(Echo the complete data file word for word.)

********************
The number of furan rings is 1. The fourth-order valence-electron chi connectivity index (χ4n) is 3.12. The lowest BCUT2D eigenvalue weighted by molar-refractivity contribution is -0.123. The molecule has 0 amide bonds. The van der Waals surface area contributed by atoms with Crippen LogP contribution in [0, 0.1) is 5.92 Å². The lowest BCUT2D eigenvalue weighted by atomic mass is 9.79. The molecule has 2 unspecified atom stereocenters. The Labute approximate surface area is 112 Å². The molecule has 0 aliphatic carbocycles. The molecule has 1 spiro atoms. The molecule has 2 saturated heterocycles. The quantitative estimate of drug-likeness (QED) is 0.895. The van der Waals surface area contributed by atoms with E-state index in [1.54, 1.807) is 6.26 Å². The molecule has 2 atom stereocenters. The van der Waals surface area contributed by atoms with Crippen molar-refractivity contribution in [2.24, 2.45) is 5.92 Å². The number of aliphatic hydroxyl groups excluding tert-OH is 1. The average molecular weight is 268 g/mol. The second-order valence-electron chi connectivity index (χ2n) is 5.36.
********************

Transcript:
The number of furan rings is 1. The fourth-order valence-electron chi connectivity index (χ4n) is 3.12. The lowest BCUT2D eigenvalue weighted by molar-refractivity contribution is -0.123. The molecule has 0 amide bonds. The van der Waals surface area contributed by atoms with Crippen LogP contribution in [0, 0.1) is 5.92 Å². The lowest BCUT2D eigenvalue weighted by atomic mass is 9.79. The molecule has 2 unspecified atom stereocenters. The Labute approximate surface area is 112 Å². The molecule has 0 aliphatic carbocycles. The molecule has 1 spiro atoms. The molecule has 2 saturated heterocycles. The quantitative estimate of drug-likeness (QED) is 0.895. The van der Waals surface area contributed by atoms with E-state index in [1.54, 1.807) is 6.26 Å². The molecule has 2 atom stereocenters. The van der Waals surface area contributed by atoms with Crippen molar-refractivity contribution in [2.24, 2.45) is 5.92 Å². The number of aliphatic hydroxyl groups excluding tert-OH is 1. The average molecular weight is 268 g/mol. The second-order valence-electron chi connectivity index (χ2n) is 5.36.